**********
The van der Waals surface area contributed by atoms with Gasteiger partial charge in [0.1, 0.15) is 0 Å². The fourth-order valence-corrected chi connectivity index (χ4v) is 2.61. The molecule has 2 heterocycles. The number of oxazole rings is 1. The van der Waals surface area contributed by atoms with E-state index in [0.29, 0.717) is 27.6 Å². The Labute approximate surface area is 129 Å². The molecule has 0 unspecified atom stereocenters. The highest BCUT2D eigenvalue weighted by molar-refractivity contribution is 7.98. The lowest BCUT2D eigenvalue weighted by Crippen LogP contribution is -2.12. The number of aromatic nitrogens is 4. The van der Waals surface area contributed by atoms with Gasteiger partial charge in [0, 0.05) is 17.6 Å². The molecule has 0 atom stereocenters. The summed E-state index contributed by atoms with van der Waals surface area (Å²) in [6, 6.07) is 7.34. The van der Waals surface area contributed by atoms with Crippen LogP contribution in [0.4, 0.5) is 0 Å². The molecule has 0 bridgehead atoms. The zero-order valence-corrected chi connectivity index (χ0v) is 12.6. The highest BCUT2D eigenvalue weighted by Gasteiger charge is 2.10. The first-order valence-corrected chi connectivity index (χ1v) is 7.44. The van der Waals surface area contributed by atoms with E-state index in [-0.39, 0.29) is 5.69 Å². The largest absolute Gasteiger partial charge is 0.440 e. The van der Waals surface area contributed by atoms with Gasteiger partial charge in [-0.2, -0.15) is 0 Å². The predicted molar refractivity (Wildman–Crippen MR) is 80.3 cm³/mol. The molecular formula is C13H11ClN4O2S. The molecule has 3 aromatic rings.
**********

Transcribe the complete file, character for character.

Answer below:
The van der Waals surface area contributed by atoms with Gasteiger partial charge in [0.1, 0.15) is 0 Å². The fourth-order valence-corrected chi connectivity index (χ4v) is 2.61. The molecule has 2 heterocycles. The number of oxazole rings is 1. The van der Waals surface area contributed by atoms with E-state index in [0.29, 0.717) is 27.6 Å². The Labute approximate surface area is 129 Å². The molecule has 0 unspecified atom stereocenters. The highest BCUT2D eigenvalue weighted by molar-refractivity contribution is 7.98. The lowest BCUT2D eigenvalue weighted by Crippen LogP contribution is -2.12. The number of aromatic nitrogens is 4. The van der Waals surface area contributed by atoms with Gasteiger partial charge in [0, 0.05) is 17.6 Å². The molecule has 0 atom stereocenters. The summed E-state index contributed by atoms with van der Waals surface area (Å²) in [6, 6.07) is 7.34. The van der Waals surface area contributed by atoms with Crippen LogP contribution in [0.4, 0.5) is 0 Å². The molecule has 0 bridgehead atoms. The zero-order valence-corrected chi connectivity index (χ0v) is 12.6. The highest BCUT2D eigenvalue weighted by Gasteiger charge is 2.10. The first-order valence-corrected chi connectivity index (χ1v) is 7.44. The van der Waals surface area contributed by atoms with E-state index in [-0.39, 0.29) is 5.69 Å². The largest absolute Gasteiger partial charge is 0.440 e. The van der Waals surface area contributed by atoms with Gasteiger partial charge in [-0.2, -0.15) is 0 Å². The predicted molar refractivity (Wildman–Crippen MR) is 80.3 cm³/mol. The molecular formula is C13H11ClN4O2S. The molecule has 3 aromatic rings.